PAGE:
When I was a freshman in high school, I started my first sketchbook. All freshman students in art class got one, so I never really questioned its purpose. As an adult, though, I do look for specific reasons why I sketchbooked then and why I continue to sketchbook now! Today, I’d like to take you through some of the sketchbook pages I’ve made, both old and new. By doing so, I hope to give you inspiration to start your own sketchbook and perhaps prompt you to try some new lettering or art techniques!
Technique Sketchbook Pages
I rarely make portraits anymore, but I’ve always loved drawing them! Pencil portraits make up a big part of my 2005-2006 sketchbook, mainly because I wanted to perfect my technique. The portrait on the right is my grandmother as a young teenager.
Five years later, I used my sketchbook to experiment with the watercolor technique that led to the Artistic Ornaments-Themed DIY Christmas Card Tutorial!
On-Location Sketchbook Page
This 2006 sketchbook page was created at a coffee shop. To make it, I asked the barista for a very strong-brewed coffee, and I used that coffee to paint a background. Once the coffee dried, I dropped more coffee on the page to make dark splatters! Decoupage, lettering, and oil pastels finished this page off.
Friendship Sketchbook Page
One of the purposes of a sketchbook can be to reflect what’s important to you in certain phases of life! In high school, I had a fun friend group, and several of my pages centered around my friends. The pages featured decoupaged photos, postcards, and little hand-written stories. I haven’t spoken to several of my high school friends in years (life happens!), but it’s still fun to take a trip down memory lane with my sketchbook pages.
Reflection Sketchbook Pages
In my experience, sketchbooking can help you to reflect on important events, either past or upcoming. In my junior year of high school, a lot of sketchbook pages focused on the next step! The page below features a decoupaged map, letters, and photos. A quote by Langston Hughes on the right side helps to add balance to the spread as whole.
The “reflection” sketchbook page below examines all the different emotions that come with graduating from high school. As an adult, we tend to forget these emotions, so I’m grateful that I kept this visual record!
Memories Sketchbook Pages
When you’re feeling nostalgic, a sketchbook can be your best friend. After moving away from Lawrence, KS, I decoupaged some of my everyday scraps of paper from my time there– business cards, sketches, and even a yoga fob — onto one page. This technique is great for the little things that are no longer useful, but you can’t quite bring yourself to throw away!
I really love using my sketchbook to re-live a favorite vacation or day. In 2016, I found a photo from our trip to Brazil and used it as the main subject of my sketchbook page. The Cristo, part of the Brazilian flag, and the map of a small village we stayed in punctuate the background!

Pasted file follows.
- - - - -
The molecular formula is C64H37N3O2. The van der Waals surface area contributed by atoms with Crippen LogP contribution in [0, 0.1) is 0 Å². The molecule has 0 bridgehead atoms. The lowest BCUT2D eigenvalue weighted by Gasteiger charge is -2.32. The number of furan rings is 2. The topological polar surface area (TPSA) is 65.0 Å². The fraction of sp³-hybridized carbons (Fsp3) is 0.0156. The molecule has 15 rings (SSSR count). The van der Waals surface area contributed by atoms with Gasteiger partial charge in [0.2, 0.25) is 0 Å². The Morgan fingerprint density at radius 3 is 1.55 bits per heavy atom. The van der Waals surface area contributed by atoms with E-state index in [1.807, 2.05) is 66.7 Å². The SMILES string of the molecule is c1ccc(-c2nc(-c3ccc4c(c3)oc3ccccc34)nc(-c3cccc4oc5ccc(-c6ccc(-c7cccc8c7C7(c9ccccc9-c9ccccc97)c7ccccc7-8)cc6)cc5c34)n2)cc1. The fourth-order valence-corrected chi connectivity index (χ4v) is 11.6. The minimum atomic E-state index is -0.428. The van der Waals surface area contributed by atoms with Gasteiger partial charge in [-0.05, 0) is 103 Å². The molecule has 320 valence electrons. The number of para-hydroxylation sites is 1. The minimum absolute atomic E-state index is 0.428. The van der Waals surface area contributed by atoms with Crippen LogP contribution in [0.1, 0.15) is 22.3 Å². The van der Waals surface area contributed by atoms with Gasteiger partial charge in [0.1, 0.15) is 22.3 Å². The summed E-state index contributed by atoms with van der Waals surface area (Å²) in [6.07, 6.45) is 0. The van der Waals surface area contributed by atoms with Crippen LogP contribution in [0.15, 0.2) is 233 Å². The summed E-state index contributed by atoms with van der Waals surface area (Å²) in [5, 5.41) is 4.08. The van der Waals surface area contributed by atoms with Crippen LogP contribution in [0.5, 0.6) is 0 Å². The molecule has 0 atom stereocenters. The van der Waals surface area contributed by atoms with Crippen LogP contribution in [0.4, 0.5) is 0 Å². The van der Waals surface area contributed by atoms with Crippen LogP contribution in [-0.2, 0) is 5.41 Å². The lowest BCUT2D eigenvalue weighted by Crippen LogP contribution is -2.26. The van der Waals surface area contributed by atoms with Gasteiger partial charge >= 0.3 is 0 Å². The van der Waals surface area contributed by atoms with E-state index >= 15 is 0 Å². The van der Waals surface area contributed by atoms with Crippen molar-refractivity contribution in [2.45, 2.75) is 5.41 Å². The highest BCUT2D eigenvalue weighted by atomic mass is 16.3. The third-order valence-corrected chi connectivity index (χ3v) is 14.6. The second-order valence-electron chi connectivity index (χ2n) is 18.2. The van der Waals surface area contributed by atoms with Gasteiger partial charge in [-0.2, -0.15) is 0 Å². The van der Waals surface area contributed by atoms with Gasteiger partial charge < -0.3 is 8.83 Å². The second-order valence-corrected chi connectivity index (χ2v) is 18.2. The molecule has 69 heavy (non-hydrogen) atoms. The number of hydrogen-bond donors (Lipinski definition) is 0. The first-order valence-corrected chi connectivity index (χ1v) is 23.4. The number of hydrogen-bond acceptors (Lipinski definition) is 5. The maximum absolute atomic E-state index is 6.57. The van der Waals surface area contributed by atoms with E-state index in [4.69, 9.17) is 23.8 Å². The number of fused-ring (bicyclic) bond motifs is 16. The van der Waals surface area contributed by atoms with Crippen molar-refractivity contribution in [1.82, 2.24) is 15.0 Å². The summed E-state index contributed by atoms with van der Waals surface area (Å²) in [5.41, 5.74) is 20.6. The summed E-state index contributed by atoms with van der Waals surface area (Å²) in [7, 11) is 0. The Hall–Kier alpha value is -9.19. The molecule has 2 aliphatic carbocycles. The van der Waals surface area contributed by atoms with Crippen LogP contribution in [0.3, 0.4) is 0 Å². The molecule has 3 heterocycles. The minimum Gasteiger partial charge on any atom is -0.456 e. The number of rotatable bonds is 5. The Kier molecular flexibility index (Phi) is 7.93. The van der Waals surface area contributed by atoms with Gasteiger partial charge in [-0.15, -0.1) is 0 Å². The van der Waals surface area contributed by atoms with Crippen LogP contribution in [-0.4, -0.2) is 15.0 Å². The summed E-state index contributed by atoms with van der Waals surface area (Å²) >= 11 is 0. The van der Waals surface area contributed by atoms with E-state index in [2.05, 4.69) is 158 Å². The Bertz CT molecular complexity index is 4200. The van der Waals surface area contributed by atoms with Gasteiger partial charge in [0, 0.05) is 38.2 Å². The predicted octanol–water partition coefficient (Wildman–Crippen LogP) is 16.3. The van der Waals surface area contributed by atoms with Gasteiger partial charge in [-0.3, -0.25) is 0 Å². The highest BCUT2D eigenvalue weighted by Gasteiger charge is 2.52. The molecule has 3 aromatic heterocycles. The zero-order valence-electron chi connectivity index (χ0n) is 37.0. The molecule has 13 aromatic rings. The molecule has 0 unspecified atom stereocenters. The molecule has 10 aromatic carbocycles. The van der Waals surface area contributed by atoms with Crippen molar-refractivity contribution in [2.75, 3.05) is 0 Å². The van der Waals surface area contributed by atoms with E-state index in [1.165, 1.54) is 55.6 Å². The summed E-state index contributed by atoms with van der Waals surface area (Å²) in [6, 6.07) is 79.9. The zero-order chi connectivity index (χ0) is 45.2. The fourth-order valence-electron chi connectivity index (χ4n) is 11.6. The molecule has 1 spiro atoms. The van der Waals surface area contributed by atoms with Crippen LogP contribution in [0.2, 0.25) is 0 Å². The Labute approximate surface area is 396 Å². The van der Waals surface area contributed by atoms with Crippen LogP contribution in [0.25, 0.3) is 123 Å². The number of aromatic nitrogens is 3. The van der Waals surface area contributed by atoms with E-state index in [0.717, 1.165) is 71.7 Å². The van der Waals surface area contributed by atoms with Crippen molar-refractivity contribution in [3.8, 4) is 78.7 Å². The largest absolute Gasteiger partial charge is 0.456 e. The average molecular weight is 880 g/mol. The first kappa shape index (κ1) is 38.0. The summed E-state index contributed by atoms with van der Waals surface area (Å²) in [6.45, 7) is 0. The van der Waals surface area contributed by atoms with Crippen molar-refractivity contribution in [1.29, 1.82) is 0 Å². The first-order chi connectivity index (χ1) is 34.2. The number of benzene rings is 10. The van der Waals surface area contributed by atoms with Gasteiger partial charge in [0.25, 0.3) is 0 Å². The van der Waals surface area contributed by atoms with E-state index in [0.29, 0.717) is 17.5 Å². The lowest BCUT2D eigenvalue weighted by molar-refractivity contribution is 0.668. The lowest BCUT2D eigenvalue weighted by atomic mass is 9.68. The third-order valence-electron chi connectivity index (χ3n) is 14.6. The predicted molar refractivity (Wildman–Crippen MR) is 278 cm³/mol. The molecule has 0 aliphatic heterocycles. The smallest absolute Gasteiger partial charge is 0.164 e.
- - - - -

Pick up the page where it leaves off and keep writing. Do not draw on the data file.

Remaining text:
A sketchbook can be a great place to write down and examine your goals! This 2013 page uses faux calligraphy to highlight seven basic goals for the year. And, for what it’s worth, I saw these goals so much in my sketchbook that year that I did manage to complete them!
Pretty Projects and Patterns
Now that I’m older, I notice that I tend to enjoy making “just because” pages in my sketchbook. It gives me joy to make pretty things, like the botanical letter below.
I also enjoy making simple patterns. Patterns are something that can be created while hanging out with a toddler … which is important at this stage in my life!
My Sketchbook Forecast
You’ll likely be seeing a lot more of my sketchbook projects on the TPK blog! Since becoming a mom, my sketchbook has become a fun haven for me. It’s something that I can use to explore my creative side while watching my son at the same time. Working in a sketchbook is an example that I feel good setting for him; and it’s a release that helps me to be a happier, more balanced person.
First of all, if you aren’t sure what you’d do with a sketchbook, take heart: there’s no wrong way to go about it. If you want to focus on it as a personal journal, you can do that! If you want to take my recent approach of using it for projects, that’s perfect, too. The point of a sketchbook, really, is to give you a place to make progress and grow as a creative being.
If you’re looking for a killer sketchbook, try a Shinola! As you probably gleaned from this article, I’ve worked in a lot of sketchbooks. The Shinola is by far my favorite. It’s got a great size, a wonderful paper weight, and is reasonably priced — which is why I named it as an ideal holiday gift for 2019!
For more sketchbook information, check out the TPK article How to Make a Sketchbook Journal (and Why You Should!). In it, you’ll find step-by-step photos of the creation of a sketchbook page plus additional inspiration! My list of 8 Artistic Books can also help to bring out your inner sketchbooker extraordinaire.
I hope that this little gallery of sketchbook pages encourages you to start your own sketchbook. Keep in mind that maintaining a sketchbook could be a great happiness-boosting goal for 2020! If you have any questions about sketchbooks or sketchbooking, please feel free to ask — I’m always happy to answer. 🙂 Otherwise, thanks very much for reading TPK, and be on the lookout on Thursday for the 2019 Holiday Worksheet!